Supermarket giant Asda's plans to reform its pensions have been decried as "unfair, unreasonable and unnecessary" as the workers' union began talks with the employer.
The plans would see current employer contributions to the defined contribution (DC) ‘Step Up' scheme, which match employee contributions up to 3%, be cut to the minimum legal requirement of 2% under auto-enrolment (AE) legislation from April. Death in service benefits would also be cut from four times pay to one times pay.
The move would bring the scheme in line with the company's ‘Start Up' scheme, which currently receives 1% contributions from employees and employers apiece, as set by minimum AE rules. From April, both schemes will receive 2% employer contributions and 3% employee contributions, with both moving to 3% and 5% respectively next April.
However, Asda is now facing staff backlash as nearly 2,000 Northern Irish staff signed a petition to tell the company to abandon the plans. The Union of Shop, Distributive and Allied Workers (Usdaw) yesterday handed the petition to Asda as they began talks with the company.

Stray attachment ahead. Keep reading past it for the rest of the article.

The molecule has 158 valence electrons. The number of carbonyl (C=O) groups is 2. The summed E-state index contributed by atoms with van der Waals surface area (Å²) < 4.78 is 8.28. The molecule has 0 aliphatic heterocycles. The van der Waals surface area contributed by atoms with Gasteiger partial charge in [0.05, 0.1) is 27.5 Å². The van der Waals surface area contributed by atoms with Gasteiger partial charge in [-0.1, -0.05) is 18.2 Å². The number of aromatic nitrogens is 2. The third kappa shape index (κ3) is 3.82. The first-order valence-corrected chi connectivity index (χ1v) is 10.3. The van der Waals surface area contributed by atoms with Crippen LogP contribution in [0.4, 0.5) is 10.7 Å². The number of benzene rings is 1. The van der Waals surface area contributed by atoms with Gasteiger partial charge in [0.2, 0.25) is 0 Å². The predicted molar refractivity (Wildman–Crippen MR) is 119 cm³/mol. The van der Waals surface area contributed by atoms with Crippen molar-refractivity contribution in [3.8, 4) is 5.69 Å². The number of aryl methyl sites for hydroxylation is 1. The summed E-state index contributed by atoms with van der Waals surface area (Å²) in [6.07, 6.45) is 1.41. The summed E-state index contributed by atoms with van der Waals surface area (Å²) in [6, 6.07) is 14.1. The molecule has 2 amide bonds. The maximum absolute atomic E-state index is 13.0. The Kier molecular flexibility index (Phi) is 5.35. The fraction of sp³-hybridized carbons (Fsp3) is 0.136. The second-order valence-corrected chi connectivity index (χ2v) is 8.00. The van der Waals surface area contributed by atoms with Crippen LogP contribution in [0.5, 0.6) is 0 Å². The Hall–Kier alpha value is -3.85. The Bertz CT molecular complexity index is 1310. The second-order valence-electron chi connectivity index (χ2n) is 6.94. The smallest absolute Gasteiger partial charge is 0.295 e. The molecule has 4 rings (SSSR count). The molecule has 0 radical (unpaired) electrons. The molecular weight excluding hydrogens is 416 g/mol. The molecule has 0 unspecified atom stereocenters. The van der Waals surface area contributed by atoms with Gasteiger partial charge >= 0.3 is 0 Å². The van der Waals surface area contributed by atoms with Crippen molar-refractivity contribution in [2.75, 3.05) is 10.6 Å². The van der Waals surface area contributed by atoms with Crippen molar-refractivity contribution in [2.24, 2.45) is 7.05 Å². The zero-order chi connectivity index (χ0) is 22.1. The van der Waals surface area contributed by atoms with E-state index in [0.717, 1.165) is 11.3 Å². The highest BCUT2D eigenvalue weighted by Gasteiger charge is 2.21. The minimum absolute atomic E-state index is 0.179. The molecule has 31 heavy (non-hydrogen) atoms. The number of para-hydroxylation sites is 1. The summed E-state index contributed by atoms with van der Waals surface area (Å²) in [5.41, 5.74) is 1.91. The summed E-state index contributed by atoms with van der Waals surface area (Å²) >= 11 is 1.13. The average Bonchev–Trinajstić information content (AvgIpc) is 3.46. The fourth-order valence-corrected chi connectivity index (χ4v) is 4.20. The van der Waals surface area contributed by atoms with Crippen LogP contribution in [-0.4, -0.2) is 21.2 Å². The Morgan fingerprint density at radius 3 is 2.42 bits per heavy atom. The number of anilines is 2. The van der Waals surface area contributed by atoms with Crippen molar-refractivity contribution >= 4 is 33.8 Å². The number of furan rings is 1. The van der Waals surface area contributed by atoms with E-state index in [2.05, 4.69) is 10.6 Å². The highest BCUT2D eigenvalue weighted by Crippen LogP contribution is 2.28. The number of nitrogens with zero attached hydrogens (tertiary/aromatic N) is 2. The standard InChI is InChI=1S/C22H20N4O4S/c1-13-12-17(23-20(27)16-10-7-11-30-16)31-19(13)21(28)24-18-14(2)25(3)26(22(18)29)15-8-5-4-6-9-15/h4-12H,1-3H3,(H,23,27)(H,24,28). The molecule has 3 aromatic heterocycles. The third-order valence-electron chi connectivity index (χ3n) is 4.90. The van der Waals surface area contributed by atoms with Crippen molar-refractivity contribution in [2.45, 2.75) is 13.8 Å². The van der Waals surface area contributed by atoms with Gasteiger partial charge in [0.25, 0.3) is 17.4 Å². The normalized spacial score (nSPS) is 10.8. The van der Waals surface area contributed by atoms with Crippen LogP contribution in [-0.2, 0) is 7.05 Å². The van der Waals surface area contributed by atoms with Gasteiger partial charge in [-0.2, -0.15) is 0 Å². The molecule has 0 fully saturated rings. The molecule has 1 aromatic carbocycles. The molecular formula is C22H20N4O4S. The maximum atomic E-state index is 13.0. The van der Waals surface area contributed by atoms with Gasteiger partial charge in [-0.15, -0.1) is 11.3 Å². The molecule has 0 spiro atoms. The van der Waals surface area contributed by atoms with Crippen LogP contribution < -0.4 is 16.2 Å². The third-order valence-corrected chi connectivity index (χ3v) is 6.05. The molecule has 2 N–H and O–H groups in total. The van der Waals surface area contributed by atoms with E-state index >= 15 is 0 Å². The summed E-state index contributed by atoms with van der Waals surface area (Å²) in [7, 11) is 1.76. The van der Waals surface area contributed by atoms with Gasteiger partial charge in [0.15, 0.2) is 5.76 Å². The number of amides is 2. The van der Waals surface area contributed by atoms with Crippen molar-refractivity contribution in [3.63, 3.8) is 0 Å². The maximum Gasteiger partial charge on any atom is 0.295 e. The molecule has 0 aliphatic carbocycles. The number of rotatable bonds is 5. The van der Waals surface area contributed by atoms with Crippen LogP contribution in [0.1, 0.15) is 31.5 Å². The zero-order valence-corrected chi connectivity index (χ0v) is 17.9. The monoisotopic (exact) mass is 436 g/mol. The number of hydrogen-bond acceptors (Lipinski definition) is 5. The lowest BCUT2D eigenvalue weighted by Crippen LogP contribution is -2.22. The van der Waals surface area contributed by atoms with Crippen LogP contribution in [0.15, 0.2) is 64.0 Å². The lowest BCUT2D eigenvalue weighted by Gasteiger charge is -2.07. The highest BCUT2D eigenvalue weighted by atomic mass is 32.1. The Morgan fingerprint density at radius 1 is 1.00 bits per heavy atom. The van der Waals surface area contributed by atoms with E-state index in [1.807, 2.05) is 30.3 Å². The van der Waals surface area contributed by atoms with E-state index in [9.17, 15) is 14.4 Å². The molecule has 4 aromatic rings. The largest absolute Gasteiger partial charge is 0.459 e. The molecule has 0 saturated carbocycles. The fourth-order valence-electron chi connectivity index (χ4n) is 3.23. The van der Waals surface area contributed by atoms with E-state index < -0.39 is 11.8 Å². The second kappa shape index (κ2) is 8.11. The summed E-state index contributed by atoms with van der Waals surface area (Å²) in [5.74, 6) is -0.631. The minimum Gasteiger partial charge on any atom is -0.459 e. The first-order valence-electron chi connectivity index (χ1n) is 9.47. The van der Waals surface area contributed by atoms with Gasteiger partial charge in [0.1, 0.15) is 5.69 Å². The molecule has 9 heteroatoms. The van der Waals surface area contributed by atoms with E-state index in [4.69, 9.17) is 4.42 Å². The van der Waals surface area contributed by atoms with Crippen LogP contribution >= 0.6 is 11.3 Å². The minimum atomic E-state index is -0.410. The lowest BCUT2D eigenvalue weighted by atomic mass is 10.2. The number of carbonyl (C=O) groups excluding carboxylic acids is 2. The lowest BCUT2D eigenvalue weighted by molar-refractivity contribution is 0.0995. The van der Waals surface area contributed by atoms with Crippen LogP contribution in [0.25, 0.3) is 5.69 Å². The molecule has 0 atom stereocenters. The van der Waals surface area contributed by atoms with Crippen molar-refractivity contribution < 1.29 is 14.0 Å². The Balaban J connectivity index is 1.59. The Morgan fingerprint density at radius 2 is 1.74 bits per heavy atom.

Asda launched a 60-day consultation on the proposals at the end of last month, which Usdaw said would lead to workers "having less choice about saving for their retirement". The consultation closes on 3 March.
Usdaw area organiser Michala Lafferty said the union was "outraged by the company's proposals".
"Feelings are running high, which is demonstrated by us collecting so many petition signatures in just over a week," she said. "Usdaw believes to worsen the current terms and conditions of the scheme is unfair, unreasonable and unnecessary. Pensions are not a bonus or gift - they are based on earnings and are effectively deferred wages.
"Usdaw believes it is an entitlement and we view this proposal as nothing more than a wage cut."
Asda had not responded to a request for comment by the time of publication.
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